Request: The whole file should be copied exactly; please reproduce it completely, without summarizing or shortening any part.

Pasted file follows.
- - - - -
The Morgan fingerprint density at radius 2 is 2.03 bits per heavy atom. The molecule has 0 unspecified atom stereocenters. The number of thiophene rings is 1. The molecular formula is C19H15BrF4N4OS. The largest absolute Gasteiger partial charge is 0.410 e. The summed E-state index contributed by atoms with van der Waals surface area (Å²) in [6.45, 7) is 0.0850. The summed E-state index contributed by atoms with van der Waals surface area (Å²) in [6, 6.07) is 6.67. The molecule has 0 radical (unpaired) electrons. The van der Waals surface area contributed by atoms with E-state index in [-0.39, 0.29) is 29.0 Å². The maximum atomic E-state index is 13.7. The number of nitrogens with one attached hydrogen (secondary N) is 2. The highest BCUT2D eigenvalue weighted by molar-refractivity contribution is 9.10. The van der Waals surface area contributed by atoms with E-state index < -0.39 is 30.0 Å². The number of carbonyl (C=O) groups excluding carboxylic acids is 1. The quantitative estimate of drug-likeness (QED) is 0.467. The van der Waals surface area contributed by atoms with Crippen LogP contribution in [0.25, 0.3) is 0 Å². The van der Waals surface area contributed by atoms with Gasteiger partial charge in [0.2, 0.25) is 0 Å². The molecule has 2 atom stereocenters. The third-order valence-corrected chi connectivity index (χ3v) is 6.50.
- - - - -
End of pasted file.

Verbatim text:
The Morgan fingerprint density at radius 2 is 2.03 bits per heavy atom. The molecule has 0 unspecified atom stereocenters. The number of thiophene rings is 1. The molecular formula is C19H15BrF4N4OS. The largest absolute Gasteiger partial charge is 0.410 e. The summed E-state index contributed by atoms with van der Waals surface area (Å²) in [6.45, 7) is 0.0850. The summed E-state index contributed by atoms with van der Waals surface area (Å²) in [6, 6.07) is 6.67. The molecule has 0 radical (unpaired) electrons. The van der Waals surface area contributed by atoms with E-state index in [-0.39, 0.29) is 29.0 Å². The maximum atomic E-state index is 13.7. The number of nitrogens with one attached hydrogen (secondary N) is 2. The highest BCUT2D eigenvalue weighted by molar-refractivity contribution is 9.10. The van der Waals surface area contributed by atoms with E-state index < -0.39 is 30.0 Å². The number of carbonyl (C=O) groups excluding carboxylic acids is 1. The quantitative estimate of drug-likeness (QED) is 0.467. The van der Waals surface area contributed by atoms with Crippen LogP contribution in [0.25, 0.3) is 0 Å². The van der Waals surface area contributed by atoms with Gasteiger partial charge in [0.2, 0.25) is 0 Å². The molecule has 2 atom stereocenters. The third-order valence-corrected chi connectivity index (χ3v) is 6.50.